Causes & Common Mental Illnesses
According to the CDC, a person’s mental health can change over time, depending on many factors. When the demands placed on a person exceed their resources and coping abilities, their mental health could be impacted. For example, if someone is working long hours, caring for an ill relative or experiencing economic hardship they may experience poor mental health.
Mental illnesses are conditions that affect a person’s thinking, feeling, mood or behavior, such as depression, anxiety, bipolar disorder, or schizophrenia. Such conditions may be occasional or long-lasting (chronic) and affect someone’s ability to relate to others and function each day.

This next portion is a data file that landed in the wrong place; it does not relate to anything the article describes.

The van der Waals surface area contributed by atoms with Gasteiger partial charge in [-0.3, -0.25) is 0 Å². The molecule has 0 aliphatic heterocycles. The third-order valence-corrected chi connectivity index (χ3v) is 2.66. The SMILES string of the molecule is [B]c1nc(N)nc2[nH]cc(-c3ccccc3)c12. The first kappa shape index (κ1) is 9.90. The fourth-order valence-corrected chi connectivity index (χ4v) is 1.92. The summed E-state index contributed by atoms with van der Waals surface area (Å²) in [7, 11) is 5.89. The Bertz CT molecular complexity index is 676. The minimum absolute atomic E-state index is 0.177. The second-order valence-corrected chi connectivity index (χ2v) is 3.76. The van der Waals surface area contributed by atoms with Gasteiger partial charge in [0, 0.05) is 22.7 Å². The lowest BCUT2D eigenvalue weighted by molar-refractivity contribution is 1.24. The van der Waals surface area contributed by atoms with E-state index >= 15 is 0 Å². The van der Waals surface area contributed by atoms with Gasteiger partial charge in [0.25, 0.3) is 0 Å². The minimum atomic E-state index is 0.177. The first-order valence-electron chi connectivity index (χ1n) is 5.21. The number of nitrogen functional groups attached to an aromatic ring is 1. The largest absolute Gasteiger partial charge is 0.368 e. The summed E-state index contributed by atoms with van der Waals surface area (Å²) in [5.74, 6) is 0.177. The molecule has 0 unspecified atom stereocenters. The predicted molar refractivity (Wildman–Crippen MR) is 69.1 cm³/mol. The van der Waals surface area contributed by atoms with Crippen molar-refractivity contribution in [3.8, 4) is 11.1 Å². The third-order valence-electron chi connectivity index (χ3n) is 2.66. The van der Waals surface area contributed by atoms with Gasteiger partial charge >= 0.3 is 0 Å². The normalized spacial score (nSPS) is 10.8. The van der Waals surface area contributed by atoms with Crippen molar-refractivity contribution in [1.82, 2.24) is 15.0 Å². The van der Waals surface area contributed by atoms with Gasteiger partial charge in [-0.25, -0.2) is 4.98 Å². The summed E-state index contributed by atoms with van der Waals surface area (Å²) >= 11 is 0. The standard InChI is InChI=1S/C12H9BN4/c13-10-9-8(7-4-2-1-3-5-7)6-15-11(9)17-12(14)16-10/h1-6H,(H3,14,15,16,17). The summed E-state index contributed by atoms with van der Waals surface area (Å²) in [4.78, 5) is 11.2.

Mental illnesses are among the most common health conditions in the United States with more than 50% diagnosed with a mental illness or disorder at some point in their lifetime.
There is no single cause for mental illness. A number of factors can contribute to risk for mental illness, such as
- Early adverse life experiences, such as trauma or a history of abuse (for example, child abuse, sexual assault, witnessing violence, etc.)
- Experiences related to other ongoing (chronic) medical condition, such as cancer or diabetes.
- Biological factors, such as genes or chemical imbalances in the brain
- Use of alcohol or recreational drugs
- Having few friends
- Having feeling of loneliness or isolation
Stay tuned for further discussion on types and impact of mental illness, mental health promotion, prevention and much more…